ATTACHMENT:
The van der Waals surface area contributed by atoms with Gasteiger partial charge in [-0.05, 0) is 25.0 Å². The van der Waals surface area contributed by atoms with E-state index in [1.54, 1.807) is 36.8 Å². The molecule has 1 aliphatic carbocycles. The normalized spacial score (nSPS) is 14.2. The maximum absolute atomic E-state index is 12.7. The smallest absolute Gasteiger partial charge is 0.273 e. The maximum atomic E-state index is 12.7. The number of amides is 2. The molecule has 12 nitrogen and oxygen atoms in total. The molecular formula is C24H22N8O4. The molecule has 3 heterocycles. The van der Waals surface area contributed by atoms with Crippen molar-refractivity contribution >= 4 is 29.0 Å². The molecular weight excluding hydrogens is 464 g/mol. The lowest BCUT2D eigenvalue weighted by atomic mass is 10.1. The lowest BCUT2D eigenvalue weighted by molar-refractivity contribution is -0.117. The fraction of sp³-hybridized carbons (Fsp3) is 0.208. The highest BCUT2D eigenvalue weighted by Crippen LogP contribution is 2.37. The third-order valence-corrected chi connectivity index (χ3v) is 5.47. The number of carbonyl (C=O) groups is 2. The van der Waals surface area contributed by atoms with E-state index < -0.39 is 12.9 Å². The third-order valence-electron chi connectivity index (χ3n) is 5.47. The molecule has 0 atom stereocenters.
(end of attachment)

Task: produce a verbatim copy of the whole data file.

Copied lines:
The van der Waals surface area contributed by atoms with Gasteiger partial charge in [-0.05, 0) is 25.0 Å². The van der Waals surface area contributed by atoms with E-state index in [1.54, 1.807) is 36.8 Å². The molecule has 1 aliphatic carbocycles. The normalized spacial score (nSPS) is 14.2. The maximum absolute atomic E-state index is 12.7. The smallest absolute Gasteiger partial charge is 0.273 e. The maximum atomic E-state index is 12.7. The number of amides is 2. The molecule has 12 nitrogen and oxygen atoms in total. The molecular formula is C24H22N8O4. The molecule has 3 heterocycles. The van der Waals surface area contributed by atoms with Crippen molar-refractivity contribution >= 4 is 29.0 Å². The molecular weight excluding hydrogens is 464 g/mol. The lowest BCUT2D eigenvalue weighted by atomic mass is 10.1. The lowest BCUT2D eigenvalue weighted by molar-refractivity contribution is -0.117. The fraction of sp³-hybridized carbons (Fsp3) is 0.208. The highest BCUT2D eigenvalue weighted by Crippen LogP contribution is 2.37. The third-order valence-corrected chi connectivity index (χ3v) is 5.47. The number of carbonyl (C=O) groups is 2. The van der Waals surface area contributed by atoms with E-state index < -0.39 is 12.9 Å². The third-order valence-electron chi connectivity index (χ3n) is 5.47. The molecule has 0 atom stereocenters.